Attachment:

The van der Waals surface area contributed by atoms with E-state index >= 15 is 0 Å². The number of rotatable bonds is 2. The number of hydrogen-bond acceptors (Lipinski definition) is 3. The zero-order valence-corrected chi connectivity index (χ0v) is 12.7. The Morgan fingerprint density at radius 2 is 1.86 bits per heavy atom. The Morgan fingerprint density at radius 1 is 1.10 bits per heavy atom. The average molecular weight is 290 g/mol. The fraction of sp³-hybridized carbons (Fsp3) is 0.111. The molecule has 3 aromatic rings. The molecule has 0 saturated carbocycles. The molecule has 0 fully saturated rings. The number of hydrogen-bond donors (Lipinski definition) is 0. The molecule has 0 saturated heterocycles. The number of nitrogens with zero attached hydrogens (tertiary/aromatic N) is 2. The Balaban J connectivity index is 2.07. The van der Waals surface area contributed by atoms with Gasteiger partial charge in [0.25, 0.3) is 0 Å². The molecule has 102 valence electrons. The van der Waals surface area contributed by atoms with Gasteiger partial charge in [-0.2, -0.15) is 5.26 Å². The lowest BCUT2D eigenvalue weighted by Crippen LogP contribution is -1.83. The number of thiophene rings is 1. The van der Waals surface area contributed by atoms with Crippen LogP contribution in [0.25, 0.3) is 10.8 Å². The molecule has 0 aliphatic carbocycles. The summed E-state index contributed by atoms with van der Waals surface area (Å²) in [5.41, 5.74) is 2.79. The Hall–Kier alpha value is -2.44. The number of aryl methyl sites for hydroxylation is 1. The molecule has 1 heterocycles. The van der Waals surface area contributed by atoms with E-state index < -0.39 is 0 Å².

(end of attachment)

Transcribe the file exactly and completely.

The van der Waals surface area contributed by atoms with E-state index >= 15 is 0 Å². The number of rotatable bonds is 2. The number of hydrogen-bond acceptors (Lipinski definition) is 3. The zero-order valence-corrected chi connectivity index (χ0v) is 12.7. The Morgan fingerprint density at radius 2 is 1.86 bits per heavy atom. The Morgan fingerprint density at radius 1 is 1.10 bits per heavy atom. The average molecular weight is 290 g/mol. The fraction of sp³-hybridized carbons (Fsp3) is 0.111. The molecule has 3 aromatic rings. The molecule has 0 saturated carbocycles. The molecule has 0 fully saturated rings. The number of hydrogen-bond donors (Lipinski definition) is 0. The molecule has 0 saturated heterocycles. The number of nitrogens with zero attached hydrogens (tertiary/aromatic N) is 2. The Balaban J connectivity index is 2.07. The van der Waals surface area contributed by atoms with Gasteiger partial charge in [0.25, 0.3) is 0 Å². The molecule has 102 valence electrons. The van der Waals surface area contributed by atoms with Gasteiger partial charge in [-0.2, -0.15) is 5.26 Å². The lowest BCUT2D eigenvalue weighted by Crippen LogP contribution is -1.83. The number of thiophene rings is 1. The van der Waals surface area contributed by atoms with Crippen LogP contribution in [0.25, 0.3) is 10.8 Å². The molecule has 0 aliphatic carbocycles. The summed E-state index contributed by atoms with van der Waals surface area (Å²) in [5.41, 5.74) is 2.79. The Hall–Kier alpha value is -2.44. The number of aryl methyl sites for hydroxylation is 1. The molecule has 1 heterocycles. The van der Waals surface area contributed by atoms with E-state index < -0.39 is 0 Å².